And suddenly the Baltic Sea became an open door to our neigbouring countries, a sea that did not isolate but joined us together. During this historical period I happened to be the chairman of the Swedish Writers' Union. Very soon we got in contact with the writers around the Baltic Sea. Among them were the writers of Saint Petersburg in Russia and together we decided to call for the first Baltic conference after the second world war in order to to start a new cooperation between us all. In 1991 the writers unions of all countries round the Baltic Sea met in Leningrad – today Saint Petersburg – and decided to make a joint cruise on the Baltic sea. Also the Mayor of Leningrad, Mr Anatolij Sobtjak – a professor of history – gave his full support.
On the 25th of February 1992 the Russian vessel ”Konstantin Simonov” pulled out from the harbour of Saint Petersburg for a cruise that lasted for two weeks. Onboard the ship we had discussions about freedom of speach, literature, translations and a new cultural exchange. During the cruise we visited all major cities around the coastline and we also decided to create an international centre where we all could meet in the future. We were happy to find the municipality of the Swedish island Gotland, located in the middle of the Baltic Sea, interested in our project and only a year later, in 1993, we could inaugurate the first Baltic Centre for writers and translators. Since then it has been operating under the auspieces of UNESCO and welcomes writers to stay free of charge for two or three weeks to work, not only from the Baltic Sea region but also from other parts of the world.
Inspired by this success we repeated a writers cruise together with the Greek Writers Association in the Agean and the Black sea in 1994. This time we were some 400 writers from 30 countries cruising on the ship ”World Renaissance” from Pireus in Greece to Odessa in Ukraine, Constanta in Romanua, Varna in Bulgaria, Istanbul and Izmir in Turkey. Onboard we organized readings and seminars and in the harbours we read our poems and discussed the need for international exchange. Also this cruise resulted in a new literary centre on the Greek island of Rhodes where writers from the whole of Europe – and also outside Europe – are welcomed to spend a couple of weeks or even more for work and discussions. The cost for the writers' stay is free, all running of the centre is paid by the municipality of Rhodes.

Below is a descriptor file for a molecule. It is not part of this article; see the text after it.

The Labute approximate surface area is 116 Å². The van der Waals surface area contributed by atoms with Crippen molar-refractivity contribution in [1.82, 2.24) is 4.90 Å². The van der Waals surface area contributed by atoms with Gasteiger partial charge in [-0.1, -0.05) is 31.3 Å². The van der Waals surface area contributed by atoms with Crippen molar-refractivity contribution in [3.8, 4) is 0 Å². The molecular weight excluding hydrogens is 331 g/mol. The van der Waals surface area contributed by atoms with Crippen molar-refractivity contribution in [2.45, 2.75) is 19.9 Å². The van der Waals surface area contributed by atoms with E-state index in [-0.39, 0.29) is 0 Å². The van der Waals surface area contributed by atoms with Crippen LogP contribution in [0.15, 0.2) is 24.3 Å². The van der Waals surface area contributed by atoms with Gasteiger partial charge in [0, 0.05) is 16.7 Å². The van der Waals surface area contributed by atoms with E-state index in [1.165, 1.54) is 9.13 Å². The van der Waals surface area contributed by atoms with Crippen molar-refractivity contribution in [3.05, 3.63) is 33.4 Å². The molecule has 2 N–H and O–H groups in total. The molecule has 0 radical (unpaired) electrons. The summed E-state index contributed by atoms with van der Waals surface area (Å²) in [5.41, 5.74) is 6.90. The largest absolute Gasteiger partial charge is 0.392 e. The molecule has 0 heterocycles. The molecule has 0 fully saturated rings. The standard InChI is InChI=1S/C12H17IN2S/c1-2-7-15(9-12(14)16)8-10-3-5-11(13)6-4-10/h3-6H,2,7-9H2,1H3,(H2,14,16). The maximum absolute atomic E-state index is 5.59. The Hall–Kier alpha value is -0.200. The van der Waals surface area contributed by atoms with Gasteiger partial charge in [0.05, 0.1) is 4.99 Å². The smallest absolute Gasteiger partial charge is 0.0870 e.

To make show you the atmosphere and spirit among the writers onboard "World Renaissance" I brought with me a Greek DVD that I would be happy to show you when we find time in this conference, perhaps tonight.
Why do I tell you these writers' cruise adventures today here in Islamabad? Because I have a dream of a third cruise in Eastern Mediterranean. I am dreaming of a cruise starting from Limasol in Cyprus going to Alexandria, Port Said, Haifa, Beirut, Izmir ending in Istanbul. I am dreaming of a ship full of Arabic, Indian, Pakistanians and European writers reading poems and shorts stories, discussing and getting to know each other. The theme of the cruise should be: ”The role of the writer in areas of conflict”. I think that many of the participants in such a cruise will have a lot of ideas since there are so many conflicts in this area. Once we tried to arrange a big conference on Rhodes regarding the Palestinian-Israeli conflict. We failed. I learnt that if you focus only on one conflict everything gets much more difficult. Instead af a discussion your are suddenly converting it into a sort of trial. But the idea of the cruise I am dreaming of is to give space for all sorts of visions and ideas. And perhaps we should also end up in an Mediterranean Writers Centre.
Of course this is a dream but reality always take off from a dream. Let´s find a corner in this conference where we can discuss how to form a working group for serious discussions about such a cruise. If we can take the first step here in Islamabad we could perhaps take the second step in Cyprus in a small group practical and organizational matters, funding and routes.
But first of all I must ask you: Do you want to become sailors on such an international ship?
Islamabad, March 14, 2010
Links to other conferences:
Peter Curman, Fatburstrappan 18, 118 26 Stockholm, Sweden
|© Peter Curman 2012|